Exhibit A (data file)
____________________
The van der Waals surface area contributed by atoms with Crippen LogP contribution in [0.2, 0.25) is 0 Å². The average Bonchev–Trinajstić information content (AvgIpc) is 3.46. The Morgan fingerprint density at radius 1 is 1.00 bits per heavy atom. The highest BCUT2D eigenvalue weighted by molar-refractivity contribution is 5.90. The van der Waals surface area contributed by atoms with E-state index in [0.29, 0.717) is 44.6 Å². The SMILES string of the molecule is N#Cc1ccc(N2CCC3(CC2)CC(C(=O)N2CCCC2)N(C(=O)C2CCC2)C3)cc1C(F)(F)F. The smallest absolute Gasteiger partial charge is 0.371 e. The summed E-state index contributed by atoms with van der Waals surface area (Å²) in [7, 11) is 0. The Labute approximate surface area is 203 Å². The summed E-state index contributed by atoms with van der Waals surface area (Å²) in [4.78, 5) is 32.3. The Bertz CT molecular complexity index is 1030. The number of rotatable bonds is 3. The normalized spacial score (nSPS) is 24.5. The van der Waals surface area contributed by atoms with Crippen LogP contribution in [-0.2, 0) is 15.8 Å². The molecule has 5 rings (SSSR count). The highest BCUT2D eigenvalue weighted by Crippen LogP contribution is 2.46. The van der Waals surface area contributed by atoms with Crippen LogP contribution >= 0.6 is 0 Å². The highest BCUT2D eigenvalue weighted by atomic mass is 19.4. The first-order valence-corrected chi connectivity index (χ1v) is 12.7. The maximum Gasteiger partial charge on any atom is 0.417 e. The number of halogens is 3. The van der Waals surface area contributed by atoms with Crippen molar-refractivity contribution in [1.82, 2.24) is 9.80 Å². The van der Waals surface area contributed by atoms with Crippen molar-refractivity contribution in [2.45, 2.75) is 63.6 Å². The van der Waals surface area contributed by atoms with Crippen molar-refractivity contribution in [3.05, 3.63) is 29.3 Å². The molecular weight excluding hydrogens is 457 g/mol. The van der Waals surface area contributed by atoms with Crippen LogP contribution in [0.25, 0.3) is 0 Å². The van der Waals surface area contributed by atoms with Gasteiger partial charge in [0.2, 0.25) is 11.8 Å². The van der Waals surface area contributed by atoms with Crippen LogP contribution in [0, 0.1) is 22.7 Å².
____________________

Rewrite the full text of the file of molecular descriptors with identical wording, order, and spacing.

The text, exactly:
The van der Waals surface area contributed by atoms with Crippen LogP contribution in [0.2, 0.25) is 0 Å². The average Bonchev–Trinajstić information content (AvgIpc) is 3.46. The Morgan fingerprint density at radius 1 is 1.00 bits per heavy atom. The highest BCUT2D eigenvalue weighted by molar-refractivity contribution is 5.90. The van der Waals surface area contributed by atoms with E-state index in [0.29, 0.717) is 44.6 Å². The SMILES string of the molecule is N#Cc1ccc(N2CCC3(CC2)CC(C(=O)N2CCCC2)N(C(=O)C2CCC2)C3)cc1C(F)(F)F. The smallest absolute Gasteiger partial charge is 0.371 e. The summed E-state index contributed by atoms with van der Waals surface area (Å²) in [7, 11) is 0. The Labute approximate surface area is 203 Å². The summed E-state index contributed by atoms with van der Waals surface area (Å²) in [4.78, 5) is 32.3. The Bertz CT molecular complexity index is 1030. The number of rotatable bonds is 3. The normalized spacial score (nSPS) is 24.5. The van der Waals surface area contributed by atoms with Crippen LogP contribution in [-0.2, 0) is 15.8 Å². The molecule has 5 rings (SSSR count). The highest BCUT2D eigenvalue weighted by Crippen LogP contribution is 2.46. The van der Waals surface area contributed by atoms with Crippen LogP contribution >= 0.6 is 0 Å². The highest BCUT2D eigenvalue weighted by atomic mass is 19.4. The first-order valence-corrected chi connectivity index (χ1v) is 12.7. The maximum Gasteiger partial charge on any atom is 0.417 e. The number of halogens is 3. The van der Waals surface area contributed by atoms with Crippen molar-refractivity contribution in [1.82, 2.24) is 9.80 Å². The van der Waals surface area contributed by atoms with Crippen molar-refractivity contribution in [2.45, 2.75) is 63.6 Å². The van der Waals surface area contributed by atoms with Crippen molar-refractivity contribution in [3.05, 3.63) is 29.3 Å². The molecular weight excluding hydrogens is 457 g/mol. The van der Waals surface area contributed by atoms with Crippen LogP contribution in [0.25, 0.3) is 0 Å². The van der Waals surface area contributed by atoms with Gasteiger partial charge in [0.2, 0.25) is 11.8 Å². The van der Waals surface area contributed by atoms with Crippen LogP contribution in [0, 0.1) is 22.7 Å².